So anyway they take this chick for like an hour. She comes back all serene. I knew the bag didn't calm her down. They gave her some pill. She started telling us she had to sit out a 700 and something dollar fine. That is why she was freaking out. I wanted to say that's only about 18 to 20 days. My future is uncertain!!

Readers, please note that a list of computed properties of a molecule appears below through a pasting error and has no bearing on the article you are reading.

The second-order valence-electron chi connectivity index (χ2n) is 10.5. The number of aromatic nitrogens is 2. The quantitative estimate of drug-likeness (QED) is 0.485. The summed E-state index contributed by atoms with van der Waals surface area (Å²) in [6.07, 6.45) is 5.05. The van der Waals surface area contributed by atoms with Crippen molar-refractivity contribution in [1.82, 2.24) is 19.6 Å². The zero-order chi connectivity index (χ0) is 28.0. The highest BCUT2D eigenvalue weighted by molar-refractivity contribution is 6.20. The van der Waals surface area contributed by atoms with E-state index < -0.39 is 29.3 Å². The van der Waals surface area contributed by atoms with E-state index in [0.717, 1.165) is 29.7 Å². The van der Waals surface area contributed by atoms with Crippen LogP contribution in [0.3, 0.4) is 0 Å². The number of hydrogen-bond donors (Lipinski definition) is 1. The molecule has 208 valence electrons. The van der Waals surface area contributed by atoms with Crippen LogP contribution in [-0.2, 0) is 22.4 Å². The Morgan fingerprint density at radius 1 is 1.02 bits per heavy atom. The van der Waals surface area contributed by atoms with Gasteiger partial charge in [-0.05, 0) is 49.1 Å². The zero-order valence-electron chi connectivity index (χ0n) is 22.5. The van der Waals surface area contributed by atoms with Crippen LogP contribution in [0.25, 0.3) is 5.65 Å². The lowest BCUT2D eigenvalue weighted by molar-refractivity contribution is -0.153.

In the holding cell, the night before when I was passed out, there was a girl in her own cell, about in her 40's. She was singing, hollering redrum, over and over. She asked for tampons and stuffed them in her ears. She plugged her sink up and flooded her cell. She knocked her head off the wall to bleed. They put her in a “suicide dress” which makes it impossible to move. I never seen one, but yeah I heard. I guess when the C.O.'s looked up, she got out of the dress and was standing there naked. Nuts! For the duration I was in booking. I felt like Jack Nicholson in One Flew Over The Cuckoo's Nest. All day it was like someone put a quarter in her and and you'd hear “Redrum! Redrum!” I silently thanked my brain for not being weak. I can't imagine what It would be like to totally lose control of your mind like that. That's a scary thought. I returned to my book. The book was about a lawyer whose client was suing the mob. It was cheesy but I got into it. Right when the story was unfolding a C.O. came in the holding cell and called out 4 last names. We were to go upstairs, where it was better for us. I wasn't allowed to take my book. It actually took them about 2 hours to move us upstairs. We sat in the same area I sat in the night before and watched T.V.. In these 2 hours, I watched other inmates and trustees move about life behind bars. Their actions and thee way they moved around was so normal. All I could think when I watched them get on and off the elevator with ease, wait at the doors until they were buzzed through, and casually stroll to the next door and wait, it was like watching lab rats go through a maze. It was expected. Sad. Not that I felt sorry for anyone, it was just that that particular lifestyle was normal? I can't explain it, but wondered if it would ever feel normal to me, someday. I prayed and hoped not.